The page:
By Charles R. Geisst (auth.)
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Extra resources for A Guide to Financial Institutions
The opposite of a repo is a reverse repurchase agreement, or reverse repo, sometimes also called 'matched sales'. In this case, the first transaction is a purchase and the subsequent transaction a sale, except when the initiator of the transaction is the lender of funds. Repos and reverses are practised both by the Fed and by the dealer community so the terminology and techniques are the same but the net overall effects are quite different. The Fed can practice either method as they are defined; a dealer is usually only a borrower initiating a transaction and another dealer lending him funds is only a party to a repo, not the originator of a reverse.
Since then, the commercial bank has expanded its services and client base so that today it may be more appropriately called a full service banking institution. But regardless of how expansive they may have become, commercial banks still fulfil certain basic financial functions which no other single financial institution can emulate. In financial circles, the term bank can be overused somewhat but the contemporary definition would hold that while there is a distinct difference between commercial, investment, merchant, and development banking it is the commercial bank that is most apt to perform its unique functions plus those of the other institutions, either occasionally or as part of an integrated structure on a regular basis.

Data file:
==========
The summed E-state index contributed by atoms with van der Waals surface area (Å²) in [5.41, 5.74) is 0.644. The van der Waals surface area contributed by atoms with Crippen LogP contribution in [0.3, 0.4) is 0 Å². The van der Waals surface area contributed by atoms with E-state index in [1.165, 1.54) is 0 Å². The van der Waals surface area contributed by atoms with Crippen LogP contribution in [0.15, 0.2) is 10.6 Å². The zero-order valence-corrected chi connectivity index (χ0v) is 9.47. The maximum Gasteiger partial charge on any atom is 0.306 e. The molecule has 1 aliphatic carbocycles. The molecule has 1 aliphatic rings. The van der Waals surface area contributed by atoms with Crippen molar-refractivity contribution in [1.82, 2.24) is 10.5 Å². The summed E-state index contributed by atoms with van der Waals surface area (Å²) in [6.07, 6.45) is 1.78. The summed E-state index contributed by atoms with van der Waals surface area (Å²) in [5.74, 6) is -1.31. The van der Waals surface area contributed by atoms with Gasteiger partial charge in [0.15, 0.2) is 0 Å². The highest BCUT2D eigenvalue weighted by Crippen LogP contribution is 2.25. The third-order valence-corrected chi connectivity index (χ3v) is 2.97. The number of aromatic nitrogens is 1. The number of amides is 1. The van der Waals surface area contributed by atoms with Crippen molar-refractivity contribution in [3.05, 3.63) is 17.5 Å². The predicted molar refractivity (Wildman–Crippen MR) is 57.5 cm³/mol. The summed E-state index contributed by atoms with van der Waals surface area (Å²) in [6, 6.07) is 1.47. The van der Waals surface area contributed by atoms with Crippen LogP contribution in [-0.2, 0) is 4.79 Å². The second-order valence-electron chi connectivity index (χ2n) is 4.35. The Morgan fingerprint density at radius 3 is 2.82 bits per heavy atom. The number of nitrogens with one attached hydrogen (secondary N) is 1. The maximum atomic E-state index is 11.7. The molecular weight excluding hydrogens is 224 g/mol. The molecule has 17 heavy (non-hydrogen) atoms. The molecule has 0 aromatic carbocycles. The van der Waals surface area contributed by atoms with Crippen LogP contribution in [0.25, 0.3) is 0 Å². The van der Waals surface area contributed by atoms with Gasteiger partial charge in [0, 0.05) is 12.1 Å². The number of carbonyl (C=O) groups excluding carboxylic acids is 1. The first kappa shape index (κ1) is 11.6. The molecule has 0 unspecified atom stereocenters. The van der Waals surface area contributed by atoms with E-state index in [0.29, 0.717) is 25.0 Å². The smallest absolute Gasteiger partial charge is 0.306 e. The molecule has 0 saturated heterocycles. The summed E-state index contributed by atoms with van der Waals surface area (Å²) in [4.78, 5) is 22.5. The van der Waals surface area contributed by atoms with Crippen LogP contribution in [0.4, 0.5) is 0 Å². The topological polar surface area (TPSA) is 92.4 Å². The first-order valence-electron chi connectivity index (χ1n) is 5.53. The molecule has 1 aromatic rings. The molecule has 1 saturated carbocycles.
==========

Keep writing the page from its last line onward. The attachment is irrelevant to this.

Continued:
Banks will underwrite municipal securities both for tax reasons as well as for goodwill reasons, especially if the municipality is the state or within the state in which they reside. In recent years, commercial banks have begun to expand into investment or merchant banking operations nevertheless. Large money centre banks have been underwriting commercial paper obligations of corporate borrowers technically because these short-term notes mature in less than 270 days and are not classified as a security as such by the Securities and Exchange Commission (SEC).